UK US(c) Germany France Italy Spain(d) Sweden(e) Norway Denmark
Total 2.4 2.2 1.0 1.0 0.1 -0.1 2.3 1.6 1.4
Manufacturing 4.3 7.1 2.7 3.2 0.1 1.9   3.5 2.5
Services 2.3 1.7 0.1 0.4 -0.2 -0.8   1.3 1.0
  Business Services (a) 2.6  2.1 -1.8 -0.8  -2.2 -4.0   1.9 -0.7
  Consumer Services (b) 0.8 1.8 2.4 1.5 0.6 2.7   2.5 4.4
Recovery (2009 Q3-2001 Q4)
  UK US(c) Germany France Italy Spain(d) Sweden(e) Norway Denmark
Total 0.5 2.2 1.3 1.0 0.8 2.9 2.4 0.0 1.8
Manufacturing 2.9 8.5 4.9 4.2 3.2 5.8   3.2 5.7
Services 0.4 1.2 0.5 0.8 0.2 2.0   0.8 1.9
  Business Services (a) 0.2 2.6 -1.4 0.2 -0.2
2.5   1.1 2.4
  Consumer Services (b) 0.8
1.8 2.4 1.5 0.6 2.7   2.5 4.4

Source: Bureau for Economic Analysis, Eurostat, Office for National Statistics and Bank calculations.

Notes: (a) Business services include financial intermediation, real estate, renting and other business activity. (b) Consumer services include wholesale & retail, hotels & restaurants and transport. (c) US data are only available at an annual frequency and on a consistent sectoral basis from1998. The top and bottom panel show average growth over the period 1999-2004 and 2009-2010 respectively, as the latest data are for 2010. (d) For Spain the average is computed over the period 2001q1-2004q4 due to lack of data. (e) Eurostat does not report sectoral data for Sweden.

Figure 4. Change in the level of productivity across countries by sector

Source: Bureau for Economic Analysis, Bureau for Labor Statistics, Eurostat, ONS and Bank calculations.

Notes: The bars below the zero line show the extent to which total labour productivity fell during the recession, split into the contribution of manufacturing, services, construction and extraction. The bars above the zero line show the recovery in productivity by sector. The black diamonds show where the economy would be if productivity had continued along the pre-crisis trend.

It shows that the falls in productivity in Germany, France and Italy in the recession were concentrated in manufacturing. Over the recovery, manufacturing productivity has grown faster in these countries than in the UK, which explains why they have started to reclaim some of their lost ground.

In contrast to other countries, much of the sustained weakness in UK productivity is concentrated in services, where the level is still below its pre-crisis peak. This is particularly disappointing given that prior to the crisis, productivity in the UK service sector averaged 2.3% per year, the highest in our sample. At 0.4% per year since the crisis, it is now one of the lowest.

On top of that the UK and Norway have both seen a fall in energy and utilities productivity over both the recession and recovery period, because production from the North Sea has fallen as the oil fields have aged. These changes are likely to be structural in nature and suggest a fall in underlying productivity.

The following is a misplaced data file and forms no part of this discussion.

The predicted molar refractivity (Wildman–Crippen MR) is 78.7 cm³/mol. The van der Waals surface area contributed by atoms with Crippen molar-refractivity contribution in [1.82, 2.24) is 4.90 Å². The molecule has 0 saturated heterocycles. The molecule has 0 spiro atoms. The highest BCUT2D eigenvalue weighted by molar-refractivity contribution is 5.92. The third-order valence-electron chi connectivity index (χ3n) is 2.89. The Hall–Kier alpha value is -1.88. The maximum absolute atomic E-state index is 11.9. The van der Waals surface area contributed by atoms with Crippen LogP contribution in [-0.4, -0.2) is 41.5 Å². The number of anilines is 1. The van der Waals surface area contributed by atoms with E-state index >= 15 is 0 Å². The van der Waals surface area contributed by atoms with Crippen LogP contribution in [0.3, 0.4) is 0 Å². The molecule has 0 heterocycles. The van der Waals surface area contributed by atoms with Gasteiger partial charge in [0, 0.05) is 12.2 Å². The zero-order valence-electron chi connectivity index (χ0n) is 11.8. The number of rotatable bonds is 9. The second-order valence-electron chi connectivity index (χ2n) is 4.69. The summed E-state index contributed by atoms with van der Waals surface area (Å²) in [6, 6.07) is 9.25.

The contrast between labour productivity in the UK and US is of particular interest given that these two countries have a very similar industrial structure, but companies in the two countries have reacted differently in the extent to which they have shed and held on to labour. In the US productivity has continued to grow since the crisis started as there has been a larger labour market shake out there. This suggests there is little spare capacity within US companies, but there may nonetheless not be immediate upward pressure on inflation as demand recovers, if companies are able to tap into the spare capacity available in the labour market.

Summing up

Since the crisis, productivity growth in many countries has been persistently weak, with growth in the UK among the slowest in our sample. Understanding why productivity has deteriorated and whether it reflects a fall in the supply potential of the economy is important for assessing the growth and inflation outlook.

We find that persistently weak productivity is not normally a feature of financial crises in advanced economies – this time has been different. Looking sector by sector, the biggest falls in most countries have been in manufacturing. The UK stands out in having also seen a dramatic fall in service sector productivity growth, now one of the slowest in our sample of countries.


Bank of England (2011a), “Minutes of the Monetary Policy Committee Meeting, May 2011”.

Bank of England (2011b), “Minutes of the Monetary Policy Committee Meeting, September 2011”.

Hughes, A and J Saleheen (2012), “UK labour productivity before and after the crisis – an international and historical perspective”, Bank of England Quarterly Bulletin, 52(2):138-146.

IMF (2009a), “What’s the damage? Medium term output dynamics after financial crises", October World Economic Outlook, Chapter 4, 121-151.

Martin, B and R Rowthorn (2012), ”Is the British economy supply constrained?”, Centre for Business Research, University of Cambridge.

Reinhart, C and K Rogoff (2009), This time is different: Eight centuries of financial folly, Princeton University Press.